Melting snow drifts, chirping birds, budding trees and greening cover crops makes it feel like spring has arrived. Plus, spring small grain planting is already underway in the southern parts of the Midwest – are you prepared? Check out some of the resources on seeding small grain crops and legume cover crops further on in the email, and be sure to apply for cost share if you haven’t already.

This summer we will host a series of small, energizing, in-person gatherings on farms across Iowa. We’re starting the planning, and the line-up will expand on a rolling basis throughout the summer as more pop-up, local events are organized. Fill out this form to let us know about your interests and availability.

Take care,
The Strategic Initiatives Team
Accounting for an N credit from your legume cover crop can reduce corn production expenses while minimizing the risk of an N deficiency to corn. Read the recently-published blog post on estimating nitrogen availability to corn following clover or alfalfa.

We're taking a break from learning calls during planting and will continue the first Friday of June.
Have you attended a Field Crop Virtual Meet-Up yet? Upcoming topics include grazing cover crops in the spring, summer, and fall, and how cover crops fit into organic production systems.
For those with cows that are calving, wear your headset in the barn and dial in to join us – no need to be in front of the computer! These calls will be held each Thursday 6:30-8 p.m. CST from now through April 8.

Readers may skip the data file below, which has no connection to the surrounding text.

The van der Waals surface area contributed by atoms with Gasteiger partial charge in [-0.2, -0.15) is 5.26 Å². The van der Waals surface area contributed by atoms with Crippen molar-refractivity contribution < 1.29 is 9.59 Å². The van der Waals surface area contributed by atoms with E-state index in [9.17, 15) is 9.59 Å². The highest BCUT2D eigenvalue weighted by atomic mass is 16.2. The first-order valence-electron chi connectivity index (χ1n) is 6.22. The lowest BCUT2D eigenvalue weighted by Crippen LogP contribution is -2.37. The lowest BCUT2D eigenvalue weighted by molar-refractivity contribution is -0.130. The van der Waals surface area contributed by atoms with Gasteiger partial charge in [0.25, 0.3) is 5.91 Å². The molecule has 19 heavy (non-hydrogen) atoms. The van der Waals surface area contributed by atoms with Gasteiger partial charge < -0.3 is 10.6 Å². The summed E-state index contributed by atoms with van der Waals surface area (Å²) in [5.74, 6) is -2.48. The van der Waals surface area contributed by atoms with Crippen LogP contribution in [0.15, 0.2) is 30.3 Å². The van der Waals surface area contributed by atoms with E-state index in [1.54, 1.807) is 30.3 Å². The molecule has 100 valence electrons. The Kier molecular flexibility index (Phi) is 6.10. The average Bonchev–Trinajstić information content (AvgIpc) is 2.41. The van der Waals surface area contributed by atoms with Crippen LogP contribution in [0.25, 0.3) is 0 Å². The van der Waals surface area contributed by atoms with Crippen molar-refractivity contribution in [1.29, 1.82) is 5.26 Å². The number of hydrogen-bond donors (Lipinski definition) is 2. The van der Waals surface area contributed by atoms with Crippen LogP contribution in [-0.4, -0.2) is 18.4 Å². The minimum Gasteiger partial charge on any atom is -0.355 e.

In 2020 Kellie and A.J. Blair of Dayton, IA researched how increasing N fertilization rates from 0 to 50 lb N/acre impacted oat yield and profitability. After seeding oats in late March, they applied 50 lb N/acre as AMS and urea in mid April to replicated strips.

Yields were significantly higher in the strips where nitrogen was applied. After subtracting the expense of fertilizer and application, the ROI for N application was a net positive $56.72/acre compared to not applying fertilizer. Read the full report here.
The most recent Field Crops Virtual Meet-Up on relay cropping reminded us of the great potential of relay cropping cereal rye and soybeans. In January, Michael Vittetoe and Alec Amundson shared their experiences with relay cropping; watch the recorded annual conference session here
March 25 | 6:30 - 8 p.m. CST | Online

March 26 | 11:00 a.m. - 12 p.m. CST | Online

(No shared learning call in April - happy planting!)

April 1 | 6:30 - 8 p.m. CST | Online

April 2 | 11:00 a.m. - 12 p.m. CST | Online

April 8 | 6:30 - 8 p.m. CST | Online
Time to frost seed!
If you have winter small grains and want to establish an underseeding of clover to provide a cover crop after harvest, now is the time to get in the field to seed. Read up on these great frost seeding resources:
  • Frost seeding call blog.
  • This blog feature on frost seeding master Doug Alert, which contains a great list with links to all of PFI's research reports on green manures after small grains
Achieving Desired Plant Population and Stand
Calibrating your grain drill and getting proper planting depth help control costs and maximize small grain yields. Here are some resources on how to calibrate your grain drill for small grains and how to reach target planting depths:
Looking for more? Contact us today!
Rebecca Clay
Strategic Initiatives Agronomy Coordinator
(515) 232-5661
Sarah Carlson
Strategic Initiatives Director
(515) 232-5661
Lydia English
Strategic Initiatives Coordinator
(515) 232-5661